2010 MVP Award

As a general rule, I don’t like to include pitchers on my MVP – Stan Musial award – ballot. The best pitcher gets the Cy Young, and the best position player gets the MVP. Yes, that means I’m reading my own rules into it. Sue me. In a lot of places it’s tough to do the ordering, and 9-8-7 could pretty much just as easily be 7-9-8 (for example). All of these guys – and many left off – had great seasons.

10. Joe Mauer, C, MIN .327/.402/.469, 136 wRC+, -1 +/-, 5.1 fWAR, 5.6 brWAR After his home run explosion in 2009 (he hit 28), Mauer settled back into the single digits with 9 longballs this year. He’s still a catcher who challenged for a batting title and finished third in the league in that category as well as OBP. Well played, Mauer.* * Sorry, but it’s the first time I got to use that one.

9. Justin Morneau, 1B, MIN .345/.437/.618, 187 wRC+, +9.8 UZR, 5.3 fWAR, 5.4 brWAR Mauer’s Minnesota teammate posted a fantastic 5.3 fWAR season (a career high) – and he did it in just 81 games. A concussion ended his season early, but I don’t think it’s unreasonable to say that had he been able to stay on the field, even a very healthy dose of regression would have still left him the favorite for the award.

8. Shin-Soo Choo, OF, CLE .300/.401/.484, 147 wRC+, +2.9 UZR, 5.6 fWAR, 7.3 brWAR His 7.3 brWAR was second in the AL among position players. Choo is the player I hoped Nick Markakis would be. That is, awesome.

7. Carl Crawford, LF, TBR .307/.356/.495, 141 wRC+, +18.5 UZR, 6.9 fWAR, 4.8 brWAR Not going to be fun seeing him patrolling left-field for the Yankees or Red Sox next year.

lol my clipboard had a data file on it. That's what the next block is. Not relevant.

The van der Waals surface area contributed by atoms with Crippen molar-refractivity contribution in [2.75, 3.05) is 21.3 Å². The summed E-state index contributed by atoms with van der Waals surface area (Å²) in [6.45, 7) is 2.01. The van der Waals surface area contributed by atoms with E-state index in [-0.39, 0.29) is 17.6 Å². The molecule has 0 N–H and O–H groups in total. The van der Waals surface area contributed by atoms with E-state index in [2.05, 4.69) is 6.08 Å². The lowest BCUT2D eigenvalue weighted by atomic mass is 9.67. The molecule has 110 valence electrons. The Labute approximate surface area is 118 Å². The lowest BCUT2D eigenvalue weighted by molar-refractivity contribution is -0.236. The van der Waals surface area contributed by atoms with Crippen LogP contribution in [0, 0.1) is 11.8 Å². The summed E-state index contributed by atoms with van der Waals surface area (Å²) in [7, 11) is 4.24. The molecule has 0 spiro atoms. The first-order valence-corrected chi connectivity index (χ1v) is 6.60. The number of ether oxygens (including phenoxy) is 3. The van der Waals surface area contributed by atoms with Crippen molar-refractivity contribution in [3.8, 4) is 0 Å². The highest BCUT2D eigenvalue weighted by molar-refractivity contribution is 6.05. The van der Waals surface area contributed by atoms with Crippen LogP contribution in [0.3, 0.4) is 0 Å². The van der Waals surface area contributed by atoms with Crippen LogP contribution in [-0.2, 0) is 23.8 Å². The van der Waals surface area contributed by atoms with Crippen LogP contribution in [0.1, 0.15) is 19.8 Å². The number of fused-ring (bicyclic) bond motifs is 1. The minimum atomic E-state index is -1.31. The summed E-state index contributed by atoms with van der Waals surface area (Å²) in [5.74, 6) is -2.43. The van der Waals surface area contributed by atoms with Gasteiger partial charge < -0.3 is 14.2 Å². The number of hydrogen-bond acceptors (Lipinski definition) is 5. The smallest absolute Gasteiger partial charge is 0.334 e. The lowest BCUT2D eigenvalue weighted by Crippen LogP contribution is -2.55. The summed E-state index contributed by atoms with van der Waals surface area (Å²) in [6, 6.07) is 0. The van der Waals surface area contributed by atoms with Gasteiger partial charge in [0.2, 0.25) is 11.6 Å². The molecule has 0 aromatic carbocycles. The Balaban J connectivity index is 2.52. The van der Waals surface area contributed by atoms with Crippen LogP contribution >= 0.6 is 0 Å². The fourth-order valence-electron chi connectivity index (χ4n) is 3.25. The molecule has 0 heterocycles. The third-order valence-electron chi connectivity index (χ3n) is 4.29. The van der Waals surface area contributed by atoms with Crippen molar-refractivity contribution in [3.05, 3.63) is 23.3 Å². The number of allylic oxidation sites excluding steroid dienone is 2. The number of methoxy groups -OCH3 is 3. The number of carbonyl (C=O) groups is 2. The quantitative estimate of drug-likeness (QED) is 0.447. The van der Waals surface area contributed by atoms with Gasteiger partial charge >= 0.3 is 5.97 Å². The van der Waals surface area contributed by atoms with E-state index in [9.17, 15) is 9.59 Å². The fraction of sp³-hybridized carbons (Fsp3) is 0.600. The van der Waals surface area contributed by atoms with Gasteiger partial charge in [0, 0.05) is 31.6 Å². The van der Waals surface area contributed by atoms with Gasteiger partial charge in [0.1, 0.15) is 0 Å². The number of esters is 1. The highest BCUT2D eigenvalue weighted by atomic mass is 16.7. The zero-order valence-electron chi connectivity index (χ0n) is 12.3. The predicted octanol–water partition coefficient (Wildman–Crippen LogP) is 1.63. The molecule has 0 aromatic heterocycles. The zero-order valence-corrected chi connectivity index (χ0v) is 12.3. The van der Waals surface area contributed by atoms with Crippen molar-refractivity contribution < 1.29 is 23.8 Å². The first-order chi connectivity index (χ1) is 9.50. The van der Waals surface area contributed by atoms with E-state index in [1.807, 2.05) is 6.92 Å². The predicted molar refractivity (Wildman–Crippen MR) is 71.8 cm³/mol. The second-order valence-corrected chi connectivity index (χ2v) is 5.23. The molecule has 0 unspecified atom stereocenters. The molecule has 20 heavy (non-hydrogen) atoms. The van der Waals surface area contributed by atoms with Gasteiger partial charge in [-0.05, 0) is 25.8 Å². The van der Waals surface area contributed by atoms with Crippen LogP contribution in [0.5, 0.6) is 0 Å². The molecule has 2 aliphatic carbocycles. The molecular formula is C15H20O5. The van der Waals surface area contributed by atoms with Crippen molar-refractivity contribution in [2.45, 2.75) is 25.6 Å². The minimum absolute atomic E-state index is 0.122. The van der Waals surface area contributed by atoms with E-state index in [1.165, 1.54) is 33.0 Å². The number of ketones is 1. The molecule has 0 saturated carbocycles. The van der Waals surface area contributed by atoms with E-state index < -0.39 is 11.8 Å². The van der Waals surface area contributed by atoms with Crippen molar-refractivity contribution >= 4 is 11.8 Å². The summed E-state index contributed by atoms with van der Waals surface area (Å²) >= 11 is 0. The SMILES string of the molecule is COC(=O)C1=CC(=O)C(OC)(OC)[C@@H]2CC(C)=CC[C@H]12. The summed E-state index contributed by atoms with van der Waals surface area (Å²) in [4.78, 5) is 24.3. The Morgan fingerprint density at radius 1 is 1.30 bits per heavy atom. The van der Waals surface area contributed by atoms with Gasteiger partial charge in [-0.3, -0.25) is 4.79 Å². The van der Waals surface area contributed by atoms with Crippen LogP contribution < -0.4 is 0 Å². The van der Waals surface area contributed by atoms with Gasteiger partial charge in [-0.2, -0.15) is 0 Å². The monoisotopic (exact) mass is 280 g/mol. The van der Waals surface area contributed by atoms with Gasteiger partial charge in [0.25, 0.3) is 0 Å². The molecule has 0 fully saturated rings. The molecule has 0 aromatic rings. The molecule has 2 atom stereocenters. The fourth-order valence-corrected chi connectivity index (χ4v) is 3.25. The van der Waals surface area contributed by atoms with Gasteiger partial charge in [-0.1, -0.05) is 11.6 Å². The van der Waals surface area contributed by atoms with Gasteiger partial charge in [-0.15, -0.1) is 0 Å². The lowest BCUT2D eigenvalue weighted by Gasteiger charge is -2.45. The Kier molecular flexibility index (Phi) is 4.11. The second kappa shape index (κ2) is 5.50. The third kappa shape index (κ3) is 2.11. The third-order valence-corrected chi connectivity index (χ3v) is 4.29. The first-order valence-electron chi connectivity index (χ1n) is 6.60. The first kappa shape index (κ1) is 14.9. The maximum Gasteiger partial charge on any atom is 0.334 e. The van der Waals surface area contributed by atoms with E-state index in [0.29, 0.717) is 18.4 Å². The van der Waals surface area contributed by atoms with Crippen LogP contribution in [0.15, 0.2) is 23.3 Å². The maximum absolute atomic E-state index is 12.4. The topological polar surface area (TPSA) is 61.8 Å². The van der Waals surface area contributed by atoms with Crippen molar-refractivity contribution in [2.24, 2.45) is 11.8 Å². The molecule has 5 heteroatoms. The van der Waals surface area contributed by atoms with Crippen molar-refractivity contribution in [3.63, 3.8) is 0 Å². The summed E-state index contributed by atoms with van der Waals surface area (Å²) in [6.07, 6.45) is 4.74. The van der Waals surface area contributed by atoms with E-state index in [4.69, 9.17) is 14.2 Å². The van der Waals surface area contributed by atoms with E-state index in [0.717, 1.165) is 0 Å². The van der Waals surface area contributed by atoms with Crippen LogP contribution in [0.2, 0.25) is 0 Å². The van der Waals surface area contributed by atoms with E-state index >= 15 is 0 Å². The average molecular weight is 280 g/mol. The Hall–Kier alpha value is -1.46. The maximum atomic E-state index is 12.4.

6. Miguel Cabrera, 1B, DET .328/.420/.622, 172 wRC+, -6.2 UZR, 6.2 fWAR, 6.9 brWAR Second best hitter in the AL this year (among guys who qualified for the batting title). He lapped the field in intentional walks with 32 (second place was 14). Did you know Cabrera’s only 27 years old? Already has 37.3 career fWAR under his belt. 5. Jose Bautista, RF, TOR .260/.378/.617, 169 wRC+, -7.0 UZR, 6.9 fWAR, 5.5 brWAR Really? 54 home runs? Really? He almost doubled his career total! (From 59 HR in 2,038 PA to 113 HR in 2,721 PA.)

4. Adrian Beltre, 3B, BOS .321/.365/.553, 143 wRC+, +11.8 UZR, 7.1 fWAR, 6.1 brWAR Someone made a good decision taking a one-year deal. Amazingly, his 7.1 fWAR is a full three wins below his career year.

3. Robinson Cano, 2B, NYY .319/.381/.534, 145 wRC+, -0.6 UZR, 6.4 fWAR, 6.1 brWAR Cano was already good; bumping up his walk rate (even if half the increase was just intentional walks) moves him into the pretty great category. He didn’t quite pull off the BA > BABIP trick though (his BABIP was .326).

2. Evan Longoria, 3B, TBR .294/.372/.507, 140 wRC+, +11.1 UZR, 6.9 fWAR, 7.7 brWAR If you’re going by brWAR, then Longoria was the most valuable (ie, productive) player in the AL this year. He’s at 19.6 career fWAR, in just three seasons. Not a bad start. Fun fact: WAR in age 22, 23, and 24 seasons: Evan Longoria – 5.4, 7.3, 6.9 George Brett – 5.6, 7.2, 7.2 Check out the graphs.

1. Josh Hamilton, OF, TEX .359/.411/.633, 182 wRC+, +7.9 UZR, 8.0 fWAR, 6.0 brWAR He lead the league in batting average, slugging percentage, and (not surprisingly) wOBA (.447) – plus fWAR (by a fair bit) despite missing a bunch of time (he only played in 133 games). Sure he probably won’t repeat a .390 BABIP again, but it was still one heck of a season. No wonder Joe Girardi was afraid to pitch to him.

Quick NL ballot:
5. Troy Tulowitzki
4. Matt Holliday
3. Ryan Zimmerman
2. Joey Votto
1. Albert Pujols